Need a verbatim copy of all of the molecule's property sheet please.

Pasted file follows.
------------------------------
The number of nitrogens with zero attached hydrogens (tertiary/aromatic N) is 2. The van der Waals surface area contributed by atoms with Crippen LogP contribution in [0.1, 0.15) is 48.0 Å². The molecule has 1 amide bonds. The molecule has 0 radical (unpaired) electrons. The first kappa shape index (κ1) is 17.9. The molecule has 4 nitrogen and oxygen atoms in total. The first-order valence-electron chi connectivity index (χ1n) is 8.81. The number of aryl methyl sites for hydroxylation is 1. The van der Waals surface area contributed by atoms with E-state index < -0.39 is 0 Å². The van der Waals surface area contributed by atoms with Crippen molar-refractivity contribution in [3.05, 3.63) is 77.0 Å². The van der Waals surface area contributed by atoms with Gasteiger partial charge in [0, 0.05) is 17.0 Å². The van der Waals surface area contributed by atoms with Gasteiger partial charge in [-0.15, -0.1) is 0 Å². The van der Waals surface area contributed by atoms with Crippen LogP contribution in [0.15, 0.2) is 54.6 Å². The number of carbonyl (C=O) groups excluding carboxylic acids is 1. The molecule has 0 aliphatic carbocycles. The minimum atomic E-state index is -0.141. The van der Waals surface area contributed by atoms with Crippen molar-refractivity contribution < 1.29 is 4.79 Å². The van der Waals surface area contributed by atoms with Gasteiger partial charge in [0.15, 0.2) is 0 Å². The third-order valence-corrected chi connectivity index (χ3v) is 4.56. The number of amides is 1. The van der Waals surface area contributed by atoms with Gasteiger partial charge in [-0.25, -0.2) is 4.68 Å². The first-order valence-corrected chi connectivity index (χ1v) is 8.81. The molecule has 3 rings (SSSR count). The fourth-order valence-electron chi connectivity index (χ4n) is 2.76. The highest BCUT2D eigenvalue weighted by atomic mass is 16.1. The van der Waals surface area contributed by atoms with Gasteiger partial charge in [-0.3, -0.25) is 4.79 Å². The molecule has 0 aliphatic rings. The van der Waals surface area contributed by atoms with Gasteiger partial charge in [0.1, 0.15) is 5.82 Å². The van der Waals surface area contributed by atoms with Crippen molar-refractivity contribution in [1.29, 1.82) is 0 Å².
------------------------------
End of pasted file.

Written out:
The number of nitrogens with zero attached hydrogens (tertiary/aromatic N) is 2. The van der Waals surface area contributed by atoms with Crippen LogP contribution in [0.1, 0.15) is 48.0 Å². The molecule has 1 amide bonds. The molecule has 0 radical (unpaired) electrons. The first kappa shape index (κ1) is 17.9. The molecule has 4 nitrogen and oxygen atoms in total. The first-order valence-electron chi connectivity index (χ1n) is 8.81. The number of aryl methyl sites for hydroxylation is 1. The van der Waals surface area contributed by atoms with E-state index < -0.39 is 0 Å². The van der Waals surface area contributed by atoms with Crippen molar-refractivity contribution in [3.05, 3.63) is 77.0 Å². The van der Waals surface area contributed by atoms with Gasteiger partial charge in [0, 0.05) is 17.0 Å². The van der Waals surface area contributed by atoms with Gasteiger partial charge in [-0.15, -0.1) is 0 Å². The van der Waals surface area contributed by atoms with Crippen LogP contribution in [0.15, 0.2) is 54.6 Å². The number of carbonyl (C=O) groups excluding carboxylic acids is 1. The molecule has 0 aliphatic carbocycles. The minimum atomic E-state index is -0.141. The van der Waals surface area contributed by atoms with Crippen molar-refractivity contribution < 1.29 is 4.79 Å². The van der Waals surface area contributed by atoms with Gasteiger partial charge in [0.15, 0.2) is 0 Å². The third-order valence-corrected chi connectivity index (χ3v) is 4.56. The number of amides is 1. The van der Waals surface area contributed by atoms with Gasteiger partial charge in [-0.25, -0.2) is 4.68 Å². The first-order valence-corrected chi connectivity index (χ1v) is 8.81. The molecule has 3 rings (SSSR count). The fourth-order valence-electron chi connectivity index (χ4n) is 2.76. The highest BCUT2D eigenvalue weighted by atomic mass is 16.1. The van der Waals surface area contributed by atoms with Gasteiger partial charge in [-0.3, -0.25) is 4.79 Å². The molecule has 0 aliphatic rings. The van der Waals surface area contributed by atoms with Gasteiger partial charge in [0.1, 0.15) is 5.82 Å². The van der Waals surface area contributed by atoms with Crippen molar-refractivity contribution in [1.29, 1.82) is 0 Å².